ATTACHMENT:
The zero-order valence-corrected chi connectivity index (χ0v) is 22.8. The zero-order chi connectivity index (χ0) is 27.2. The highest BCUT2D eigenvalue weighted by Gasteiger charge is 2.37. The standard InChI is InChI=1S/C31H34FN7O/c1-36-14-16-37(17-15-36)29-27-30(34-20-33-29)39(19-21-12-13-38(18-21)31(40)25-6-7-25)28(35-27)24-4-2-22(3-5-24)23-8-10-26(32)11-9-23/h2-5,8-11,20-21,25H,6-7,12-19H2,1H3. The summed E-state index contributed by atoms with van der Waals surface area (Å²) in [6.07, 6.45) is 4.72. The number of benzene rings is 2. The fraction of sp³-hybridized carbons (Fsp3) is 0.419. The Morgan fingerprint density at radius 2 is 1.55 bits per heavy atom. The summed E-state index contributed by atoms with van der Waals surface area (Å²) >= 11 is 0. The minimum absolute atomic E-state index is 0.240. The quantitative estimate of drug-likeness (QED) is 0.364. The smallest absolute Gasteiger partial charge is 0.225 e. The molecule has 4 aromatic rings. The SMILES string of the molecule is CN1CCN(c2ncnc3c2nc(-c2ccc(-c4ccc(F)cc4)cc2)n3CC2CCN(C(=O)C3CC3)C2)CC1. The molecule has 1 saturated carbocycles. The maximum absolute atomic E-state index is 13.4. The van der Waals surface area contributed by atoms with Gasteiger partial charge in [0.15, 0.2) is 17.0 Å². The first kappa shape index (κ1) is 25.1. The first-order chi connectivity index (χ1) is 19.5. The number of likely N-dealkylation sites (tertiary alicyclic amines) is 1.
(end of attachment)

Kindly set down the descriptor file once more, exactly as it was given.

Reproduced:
The zero-order valence-corrected chi connectivity index (χ0v) is 22.8. The zero-order chi connectivity index (χ0) is 27.2. The highest BCUT2D eigenvalue weighted by Gasteiger charge is 2.37. The standard InChI is InChI=1S/C31H34FN7O/c1-36-14-16-37(17-15-36)29-27-30(34-20-33-29)39(19-21-12-13-38(18-21)31(40)25-6-7-25)28(35-27)24-4-2-22(3-5-24)23-8-10-26(32)11-9-23/h2-5,8-11,20-21,25H,6-7,12-19H2,1H3. The summed E-state index contributed by atoms with van der Waals surface area (Å²) in [6.07, 6.45) is 4.72. The number of benzene rings is 2. The fraction of sp³-hybridized carbons (Fsp3) is 0.419. The Morgan fingerprint density at radius 2 is 1.55 bits per heavy atom. The summed E-state index contributed by atoms with van der Waals surface area (Å²) >= 11 is 0. The minimum absolute atomic E-state index is 0.240. The quantitative estimate of drug-likeness (QED) is 0.364. The smallest absolute Gasteiger partial charge is 0.225 e. The molecule has 4 aromatic rings. The SMILES string of the molecule is CN1CCN(c2ncnc3c2nc(-c2ccc(-c4ccc(F)cc4)cc2)n3CC2CCN(C(=O)C3CC3)C2)CC1. The molecule has 1 saturated carbocycles. The maximum absolute atomic E-state index is 13.4. The van der Waals surface area contributed by atoms with Gasteiger partial charge in [0.15, 0.2) is 17.0 Å². The first kappa shape index (κ1) is 25.1. The first-order chi connectivity index (χ1) is 19.5. The number of likely N-dealkylation sites (tertiary alicyclic amines) is 1.